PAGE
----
Coping With Loss

You have lost someone you love.  You never realized that you could hurt so much.  Their death is one of the cruelest blows you will be dealt in life.  Yet death is a normal part of everyone's life and eventually accepting (not forgetting) the loss is an essential goal.  How can you cope with the loss?

How Death Affects You

How deeply you feel your loss will depend on your relationship with the person who is gone.  Grief and a sense of loss will always be there.  After the death, you feel numb, as if a bombshell has been dropped on you.  You find that you are unable to make decisions.  You're confused and forgetful during normal conversations.  You may outwardly appear calm, but you are anxious inside.  You may experience symptoms that make you ill, such as nausea, vomiting and headaches.

After several weeks, you try to return to some normality in your life.  You move around as if you are anesthetized trying to work and clean out the belongings of your loved.  You look normal but don't feel it.

Then the bottom falls out and you feel the depth of your pain.  You feel alone and afraid.  You think your life will never be the same.  You may also start to feel guilt, as if you have let someone down.  Maybe if you had acted more quickly things would be different.  You fear there is no possibility of being happy again.  You feel misunderstood.

All of these feelings, and more, will come over you, and they are normal.  How long you feel them and how long it takes you to find answers is up to you.  Accepting the loss and plodding through the grief process takes time and work.  When you emerge at the other end, you will feel the loss but with more peace and knowledge that you can carry on.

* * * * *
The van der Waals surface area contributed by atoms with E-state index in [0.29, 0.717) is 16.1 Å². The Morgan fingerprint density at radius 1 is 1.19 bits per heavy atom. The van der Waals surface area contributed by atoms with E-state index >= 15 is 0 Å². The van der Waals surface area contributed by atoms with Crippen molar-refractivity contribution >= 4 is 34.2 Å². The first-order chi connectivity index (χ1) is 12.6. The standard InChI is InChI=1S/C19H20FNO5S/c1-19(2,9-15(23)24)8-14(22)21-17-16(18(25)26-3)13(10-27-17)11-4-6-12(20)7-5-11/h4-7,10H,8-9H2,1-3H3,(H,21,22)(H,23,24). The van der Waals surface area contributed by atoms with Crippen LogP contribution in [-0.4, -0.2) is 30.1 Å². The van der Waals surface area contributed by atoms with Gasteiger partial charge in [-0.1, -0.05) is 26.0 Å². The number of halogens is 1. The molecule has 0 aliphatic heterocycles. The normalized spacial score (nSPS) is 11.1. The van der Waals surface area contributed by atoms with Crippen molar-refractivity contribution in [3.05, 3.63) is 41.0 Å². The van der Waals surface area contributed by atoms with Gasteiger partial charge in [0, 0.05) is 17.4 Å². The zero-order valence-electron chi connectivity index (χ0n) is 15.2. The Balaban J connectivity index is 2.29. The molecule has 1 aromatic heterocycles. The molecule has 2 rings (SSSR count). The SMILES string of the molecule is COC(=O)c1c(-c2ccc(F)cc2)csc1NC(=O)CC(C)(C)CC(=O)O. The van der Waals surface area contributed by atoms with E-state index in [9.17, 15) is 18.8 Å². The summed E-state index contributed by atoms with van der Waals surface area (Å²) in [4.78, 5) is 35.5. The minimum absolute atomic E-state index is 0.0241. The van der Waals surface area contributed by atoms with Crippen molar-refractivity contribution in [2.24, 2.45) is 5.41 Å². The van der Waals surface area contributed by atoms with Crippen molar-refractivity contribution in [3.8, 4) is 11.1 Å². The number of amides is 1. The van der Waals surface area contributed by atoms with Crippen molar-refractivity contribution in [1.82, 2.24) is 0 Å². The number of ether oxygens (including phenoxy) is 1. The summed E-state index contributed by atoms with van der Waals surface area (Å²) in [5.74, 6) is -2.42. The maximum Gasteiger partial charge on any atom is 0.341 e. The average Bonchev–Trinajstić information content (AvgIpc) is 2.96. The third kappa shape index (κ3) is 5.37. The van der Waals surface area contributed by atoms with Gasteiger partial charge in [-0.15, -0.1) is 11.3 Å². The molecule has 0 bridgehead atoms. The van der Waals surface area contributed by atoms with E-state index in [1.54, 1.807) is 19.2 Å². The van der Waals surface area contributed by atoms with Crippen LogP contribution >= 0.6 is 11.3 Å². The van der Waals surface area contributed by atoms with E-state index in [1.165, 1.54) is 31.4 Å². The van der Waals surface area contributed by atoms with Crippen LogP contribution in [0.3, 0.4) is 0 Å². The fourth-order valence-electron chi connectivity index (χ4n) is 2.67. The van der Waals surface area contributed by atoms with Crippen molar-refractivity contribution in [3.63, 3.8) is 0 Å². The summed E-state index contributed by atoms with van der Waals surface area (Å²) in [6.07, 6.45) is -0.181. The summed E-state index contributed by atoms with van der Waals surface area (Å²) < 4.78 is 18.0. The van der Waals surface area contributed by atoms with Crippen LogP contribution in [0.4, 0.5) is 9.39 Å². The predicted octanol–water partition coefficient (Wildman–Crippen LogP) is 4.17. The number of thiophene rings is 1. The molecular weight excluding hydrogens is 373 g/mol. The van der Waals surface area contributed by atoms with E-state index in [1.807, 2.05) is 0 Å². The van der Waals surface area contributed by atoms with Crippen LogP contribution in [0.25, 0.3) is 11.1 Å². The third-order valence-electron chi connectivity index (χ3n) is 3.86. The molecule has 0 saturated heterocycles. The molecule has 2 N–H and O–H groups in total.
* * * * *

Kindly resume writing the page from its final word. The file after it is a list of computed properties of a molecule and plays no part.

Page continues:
Different Kinds of Loss

Research has found that sudden, tragic deaths and the death of a young person are often hardest to accept.  Our society sees children as our future.  Children are a reflection of you as a parent.  They are your dream for future generations.  Parents often feel they can't go on, and would rather escape the pain.  They wish they could give up their life so their child could live.  Research shows that siblings can also be deeply affected and their needs must be met.

The death of one's spouse is devastating because one is losing one's best friend, roommate, lover and possibly the parent of one's children.  There will be loneliness over morning coffee, jobs to be done in the house that one knows nothing about and no one to kiss goodnight.

Older adults experience so much loss that sadness and depression can become an over-riding factor in their lives.  They are faced with their mortality almost daily.

When To Seek Help

Talking to friends and relatives about your loss is healing.  You need to go on remembering the person with someone else who also loved them.  Reading books about grief, facing the pain by being quiet and thinking, and talking to your clergy can help.  Seek professional assistance if depression, feelings that you don't value your own life and a sense of total despair prevail.  If you have not grieved, years later your life can be out of control and you'll need to go back and face that death.  Substituting alcohol or other drugs, overeating, and other negative habits can result if you are unable to accept the death.  Professional help can move you along the road to acceptance.

Tips for Helping the Survivor

  • Listen, say little.
  • Avoid clichés.
  • Be there for the long haul, not just the funeral.
  • Include them in the first holidays after the loss.
  • Remember the anniversary of the death in a special way (a call, a card, or flower).
  • Love them, accept them.

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